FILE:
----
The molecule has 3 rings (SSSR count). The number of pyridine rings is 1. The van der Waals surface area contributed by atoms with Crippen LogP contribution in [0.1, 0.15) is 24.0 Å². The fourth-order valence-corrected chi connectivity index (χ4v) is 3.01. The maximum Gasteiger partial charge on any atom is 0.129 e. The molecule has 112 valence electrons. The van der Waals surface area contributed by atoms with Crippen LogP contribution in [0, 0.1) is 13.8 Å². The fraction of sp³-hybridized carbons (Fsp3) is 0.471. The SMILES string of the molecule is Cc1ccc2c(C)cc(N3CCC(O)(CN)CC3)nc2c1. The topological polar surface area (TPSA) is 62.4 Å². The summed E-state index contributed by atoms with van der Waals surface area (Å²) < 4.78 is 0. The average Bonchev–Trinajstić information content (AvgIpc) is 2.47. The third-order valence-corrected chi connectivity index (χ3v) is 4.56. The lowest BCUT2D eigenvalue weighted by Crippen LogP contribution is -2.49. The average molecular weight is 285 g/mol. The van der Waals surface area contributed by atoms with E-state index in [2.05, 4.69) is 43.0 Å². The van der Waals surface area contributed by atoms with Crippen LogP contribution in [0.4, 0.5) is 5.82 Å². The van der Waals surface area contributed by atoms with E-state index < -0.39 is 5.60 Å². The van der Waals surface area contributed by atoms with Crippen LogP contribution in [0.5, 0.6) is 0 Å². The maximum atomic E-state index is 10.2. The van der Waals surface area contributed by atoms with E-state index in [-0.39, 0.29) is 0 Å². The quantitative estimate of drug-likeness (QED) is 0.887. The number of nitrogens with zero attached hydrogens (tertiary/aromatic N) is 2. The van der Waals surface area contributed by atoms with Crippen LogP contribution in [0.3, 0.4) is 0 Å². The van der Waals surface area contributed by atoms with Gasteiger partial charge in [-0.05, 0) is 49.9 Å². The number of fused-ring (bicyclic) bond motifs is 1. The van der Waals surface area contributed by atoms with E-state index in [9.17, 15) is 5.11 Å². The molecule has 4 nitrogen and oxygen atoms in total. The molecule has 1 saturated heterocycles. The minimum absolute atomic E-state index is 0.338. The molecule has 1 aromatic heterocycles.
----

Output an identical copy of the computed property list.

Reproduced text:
The molecule has 3 rings (SSSR count). The number of pyridine rings is 1. The van der Waals surface area contributed by atoms with Crippen LogP contribution in [0.1, 0.15) is 24.0 Å². The fourth-order valence-corrected chi connectivity index (χ4v) is 3.01. The maximum Gasteiger partial charge on any atom is 0.129 e. The molecule has 112 valence electrons. The van der Waals surface area contributed by atoms with Crippen LogP contribution in [0, 0.1) is 13.8 Å². The fraction of sp³-hybridized carbons (Fsp3) is 0.471. The SMILES string of the molecule is Cc1ccc2c(C)cc(N3CCC(O)(CN)CC3)nc2c1. The topological polar surface area (TPSA) is 62.4 Å². The summed E-state index contributed by atoms with van der Waals surface area (Å²) < 4.78 is 0. The average Bonchev–Trinajstić information content (AvgIpc) is 2.47. The third-order valence-corrected chi connectivity index (χ3v) is 4.56. The lowest BCUT2D eigenvalue weighted by Crippen LogP contribution is -2.49. The average molecular weight is 285 g/mol. The van der Waals surface area contributed by atoms with E-state index in [2.05, 4.69) is 43.0 Å². The van der Waals surface area contributed by atoms with Crippen LogP contribution in [0.4, 0.5) is 5.82 Å². The van der Waals surface area contributed by atoms with E-state index < -0.39 is 5.60 Å². The van der Waals surface area contributed by atoms with Crippen LogP contribution in [0.5, 0.6) is 0 Å². The maximum atomic E-state index is 10.2. The van der Waals surface area contributed by atoms with E-state index in [-0.39, 0.29) is 0 Å². The quantitative estimate of drug-likeness (QED) is 0.887. The number of nitrogens with zero attached hydrogens (tertiary/aromatic N) is 2. The van der Waals surface area contributed by atoms with Crippen LogP contribution in [0.3, 0.4) is 0 Å². The van der Waals surface area contributed by atoms with Gasteiger partial charge in [-0.05, 0) is 49.9 Å². The number of fused-ring (bicyclic) bond motifs is 1. The van der Waals surface area contributed by atoms with E-state index in [9.17, 15) is 5.11 Å². The molecule has 4 nitrogen and oxygen atoms in total. The molecule has 1 saturated heterocycles. The minimum absolute atomic E-state index is 0.338. The molecule has 1 aromatic heterocycles.